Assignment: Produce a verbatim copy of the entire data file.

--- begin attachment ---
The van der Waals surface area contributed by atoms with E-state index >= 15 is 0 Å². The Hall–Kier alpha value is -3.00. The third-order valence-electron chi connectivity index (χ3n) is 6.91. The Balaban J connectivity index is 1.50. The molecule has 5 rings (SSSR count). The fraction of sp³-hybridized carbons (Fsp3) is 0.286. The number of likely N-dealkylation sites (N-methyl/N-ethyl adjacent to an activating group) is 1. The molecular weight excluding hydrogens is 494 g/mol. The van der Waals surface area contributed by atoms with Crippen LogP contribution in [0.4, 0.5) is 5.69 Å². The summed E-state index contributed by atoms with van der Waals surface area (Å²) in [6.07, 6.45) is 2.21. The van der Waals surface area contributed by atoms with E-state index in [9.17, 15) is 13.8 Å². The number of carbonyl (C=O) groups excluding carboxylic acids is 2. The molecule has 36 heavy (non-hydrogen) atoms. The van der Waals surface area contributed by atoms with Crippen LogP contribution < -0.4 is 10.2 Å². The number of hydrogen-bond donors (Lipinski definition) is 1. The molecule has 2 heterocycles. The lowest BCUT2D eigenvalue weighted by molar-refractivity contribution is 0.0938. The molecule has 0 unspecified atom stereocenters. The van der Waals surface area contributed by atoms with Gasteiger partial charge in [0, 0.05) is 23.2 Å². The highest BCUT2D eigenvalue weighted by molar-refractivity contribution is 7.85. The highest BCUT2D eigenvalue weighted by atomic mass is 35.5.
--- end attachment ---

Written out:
The van der Waals surface area contributed by atoms with E-state index >= 15 is 0 Å². The Hall–Kier alpha value is -3.00. The third-order valence-electron chi connectivity index (χ3n) is 6.91. The Balaban J connectivity index is 1.50. The molecule has 5 rings (SSSR count). The fraction of sp³-hybridized carbons (Fsp3) is 0.286. The number of likely N-dealkylation sites (N-methyl/N-ethyl adjacent to an activating group) is 1. The molecular weight excluding hydrogens is 494 g/mol. The van der Waals surface area contributed by atoms with Crippen LogP contribution in [0.4, 0.5) is 5.69 Å². The summed E-state index contributed by atoms with van der Waals surface area (Å²) in [6.07, 6.45) is 2.21. The van der Waals surface area contributed by atoms with E-state index in [9.17, 15) is 13.8 Å². The number of carbonyl (C=O) groups excluding carboxylic acids is 2. The molecule has 36 heavy (non-hydrogen) atoms. The van der Waals surface area contributed by atoms with Crippen LogP contribution < -0.4 is 10.2 Å². The number of hydrogen-bond donors (Lipinski definition) is 1. The molecule has 2 heterocycles. The lowest BCUT2D eigenvalue weighted by molar-refractivity contribution is 0.0938. The molecule has 0 unspecified atom stereocenters. The van der Waals surface area contributed by atoms with Gasteiger partial charge in [0, 0.05) is 23.2 Å². The highest BCUT2D eigenvalue weighted by molar-refractivity contribution is 7.85. The highest BCUT2D eigenvalue weighted by atomic mass is 35.5.